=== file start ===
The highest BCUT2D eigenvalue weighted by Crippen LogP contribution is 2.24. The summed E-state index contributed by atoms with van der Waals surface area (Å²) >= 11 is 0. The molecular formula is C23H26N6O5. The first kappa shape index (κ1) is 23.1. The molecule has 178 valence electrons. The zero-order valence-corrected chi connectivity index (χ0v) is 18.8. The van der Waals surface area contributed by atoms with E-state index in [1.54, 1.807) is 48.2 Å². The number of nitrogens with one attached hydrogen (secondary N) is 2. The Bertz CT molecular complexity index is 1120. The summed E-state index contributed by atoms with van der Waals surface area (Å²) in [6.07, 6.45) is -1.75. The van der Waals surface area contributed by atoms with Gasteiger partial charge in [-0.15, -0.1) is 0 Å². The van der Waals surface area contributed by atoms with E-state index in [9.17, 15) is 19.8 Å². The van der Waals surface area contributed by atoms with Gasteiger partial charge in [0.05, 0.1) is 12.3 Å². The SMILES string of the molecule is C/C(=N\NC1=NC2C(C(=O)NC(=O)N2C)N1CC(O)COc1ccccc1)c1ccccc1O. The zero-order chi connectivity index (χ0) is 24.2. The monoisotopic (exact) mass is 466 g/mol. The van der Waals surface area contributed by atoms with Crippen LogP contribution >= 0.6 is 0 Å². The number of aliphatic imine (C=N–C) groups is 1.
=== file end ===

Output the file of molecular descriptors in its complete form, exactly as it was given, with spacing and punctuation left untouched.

The highest BCUT2D eigenvalue weighted by Crippen LogP contribution is 2.24. The summed E-state index contributed by atoms with van der Waals surface area (Å²) >= 11 is 0. The molecular formula is C23H26N6O5. The first kappa shape index (κ1) is 23.1. The molecule has 178 valence electrons. The zero-order valence-corrected chi connectivity index (χ0v) is 18.8. The van der Waals surface area contributed by atoms with E-state index in [1.54, 1.807) is 48.2 Å². The number of nitrogens with one attached hydrogen (secondary N) is 2. The Bertz CT molecular complexity index is 1120. The summed E-state index contributed by atoms with van der Waals surface area (Å²) in [6.07, 6.45) is -1.75. The van der Waals surface area contributed by atoms with Gasteiger partial charge in [-0.15, -0.1) is 0 Å². The van der Waals surface area contributed by atoms with E-state index in [9.17, 15) is 19.8 Å². The van der Waals surface area contributed by atoms with Gasteiger partial charge in [0.05, 0.1) is 12.3 Å². The SMILES string of the molecule is C/C(=N\NC1=NC2C(C(=O)NC(=O)N2C)N1CC(O)COc1ccccc1)c1ccccc1O. The zero-order chi connectivity index (χ0) is 24.2. The monoisotopic (exact) mass is 466 g/mol. The van der Waals surface area contributed by atoms with Crippen LogP contribution >= 0.6 is 0 Å². The number of aliphatic imine (C=N–C) groups is 1.